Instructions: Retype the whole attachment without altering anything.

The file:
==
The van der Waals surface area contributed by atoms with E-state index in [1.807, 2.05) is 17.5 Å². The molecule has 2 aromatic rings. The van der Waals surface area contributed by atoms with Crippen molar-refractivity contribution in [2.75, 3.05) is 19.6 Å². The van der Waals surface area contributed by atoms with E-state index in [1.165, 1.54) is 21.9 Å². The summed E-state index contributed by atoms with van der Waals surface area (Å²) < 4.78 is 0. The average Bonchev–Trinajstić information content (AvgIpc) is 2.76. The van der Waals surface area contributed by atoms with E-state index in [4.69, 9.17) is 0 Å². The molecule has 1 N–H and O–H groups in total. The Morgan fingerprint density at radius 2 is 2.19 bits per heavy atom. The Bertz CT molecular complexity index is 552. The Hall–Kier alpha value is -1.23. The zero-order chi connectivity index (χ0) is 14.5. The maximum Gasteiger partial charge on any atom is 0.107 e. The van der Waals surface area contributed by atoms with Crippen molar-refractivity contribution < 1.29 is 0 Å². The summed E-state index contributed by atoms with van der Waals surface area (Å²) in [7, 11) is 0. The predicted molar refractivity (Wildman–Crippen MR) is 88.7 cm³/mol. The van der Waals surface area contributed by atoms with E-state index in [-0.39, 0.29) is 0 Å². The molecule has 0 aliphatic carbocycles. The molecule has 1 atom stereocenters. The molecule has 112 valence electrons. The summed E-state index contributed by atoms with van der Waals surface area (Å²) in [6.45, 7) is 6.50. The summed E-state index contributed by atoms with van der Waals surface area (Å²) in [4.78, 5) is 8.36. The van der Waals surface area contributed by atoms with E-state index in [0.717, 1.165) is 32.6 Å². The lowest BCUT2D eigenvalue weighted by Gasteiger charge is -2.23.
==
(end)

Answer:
The van der Waals surface area contributed by atoms with E-state index in [1.807, 2.05) is 17.5 Å². The molecule has 2 aromatic rings. The van der Waals surface area contributed by atoms with Crippen molar-refractivity contribution in [2.75, 3.05) is 19.6 Å². The van der Waals surface area contributed by atoms with E-state index in [1.165, 1.54) is 21.9 Å². The summed E-state index contributed by atoms with van der Waals surface area (Å²) < 4.78 is 0. The average Bonchev–Trinajstić information content (AvgIpc) is 2.76. The van der Waals surface area contributed by atoms with E-state index in [4.69, 9.17) is 0 Å². The molecule has 1 N–H and O–H groups in total. The Morgan fingerprint density at radius 2 is 2.19 bits per heavy atom. The Bertz CT molecular complexity index is 552. The Hall–Kier alpha value is -1.23. The zero-order chi connectivity index (χ0) is 14.5. The maximum Gasteiger partial charge on any atom is 0.107 e. The van der Waals surface area contributed by atoms with Crippen molar-refractivity contribution < 1.29 is 0 Å². The summed E-state index contributed by atoms with van der Waals surface area (Å²) in [7, 11) is 0. The predicted molar refractivity (Wildman–Crippen MR) is 88.7 cm³/mol. The van der Waals surface area contributed by atoms with E-state index in [-0.39, 0.29) is 0 Å². The molecule has 0 aliphatic carbocycles. The molecule has 1 atom stereocenters. The molecule has 112 valence electrons. The summed E-state index contributed by atoms with van der Waals surface area (Å²) in [6.45, 7) is 6.50. The summed E-state index contributed by atoms with van der Waals surface area (Å²) in [4.78, 5) is 8.36. The van der Waals surface area contributed by atoms with E-state index in [0.717, 1.165) is 32.6 Å². The lowest BCUT2D eigenvalue weighted by Gasteiger charge is -2.23.